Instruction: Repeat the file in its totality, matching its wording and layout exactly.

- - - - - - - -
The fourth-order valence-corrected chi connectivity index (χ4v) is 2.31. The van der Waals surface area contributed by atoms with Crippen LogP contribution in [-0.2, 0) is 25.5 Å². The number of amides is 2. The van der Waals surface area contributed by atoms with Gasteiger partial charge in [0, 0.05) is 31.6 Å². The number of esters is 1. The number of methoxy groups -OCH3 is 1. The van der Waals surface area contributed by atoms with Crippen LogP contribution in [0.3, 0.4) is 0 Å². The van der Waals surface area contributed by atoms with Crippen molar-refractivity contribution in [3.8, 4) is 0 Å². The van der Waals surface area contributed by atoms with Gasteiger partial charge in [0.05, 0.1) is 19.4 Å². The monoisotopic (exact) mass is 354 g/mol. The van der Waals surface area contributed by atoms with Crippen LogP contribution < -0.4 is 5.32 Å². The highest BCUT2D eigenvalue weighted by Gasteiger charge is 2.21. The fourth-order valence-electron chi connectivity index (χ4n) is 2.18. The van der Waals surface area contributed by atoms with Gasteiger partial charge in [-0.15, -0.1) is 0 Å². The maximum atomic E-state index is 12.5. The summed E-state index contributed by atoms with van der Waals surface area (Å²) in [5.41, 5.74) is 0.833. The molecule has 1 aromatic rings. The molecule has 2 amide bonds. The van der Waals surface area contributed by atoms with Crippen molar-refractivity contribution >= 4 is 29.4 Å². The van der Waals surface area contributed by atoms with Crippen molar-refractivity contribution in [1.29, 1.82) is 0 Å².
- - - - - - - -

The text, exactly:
The fourth-order valence-corrected chi connectivity index (χ4v) is 2.31. The van der Waals surface area contributed by atoms with Crippen LogP contribution in [-0.2, 0) is 25.5 Å². The number of amides is 2. The van der Waals surface area contributed by atoms with Gasteiger partial charge in [0, 0.05) is 31.6 Å². The number of esters is 1. The number of methoxy groups -OCH3 is 1. The van der Waals surface area contributed by atoms with Crippen LogP contribution in [0.3, 0.4) is 0 Å². The van der Waals surface area contributed by atoms with Crippen molar-refractivity contribution in [3.8, 4) is 0 Å². The van der Waals surface area contributed by atoms with Gasteiger partial charge in [0.05, 0.1) is 19.4 Å². The monoisotopic (exact) mass is 354 g/mol. The van der Waals surface area contributed by atoms with Crippen LogP contribution < -0.4 is 5.32 Å². The highest BCUT2D eigenvalue weighted by Gasteiger charge is 2.21. The fourth-order valence-electron chi connectivity index (χ4n) is 2.18. The van der Waals surface area contributed by atoms with Gasteiger partial charge in [-0.15, -0.1) is 0 Å². The maximum atomic E-state index is 12.5. The summed E-state index contributed by atoms with van der Waals surface area (Å²) in [5.41, 5.74) is 0.833. The molecule has 1 aromatic rings. The molecule has 2 amide bonds. The van der Waals surface area contributed by atoms with Crippen molar-refractivity contribution >= 4 is 29.4 Å². The van der Waals surface area contributed by atoms with Crippen molar-refractivity contribution in [1.29, 1.82) is 0 Å².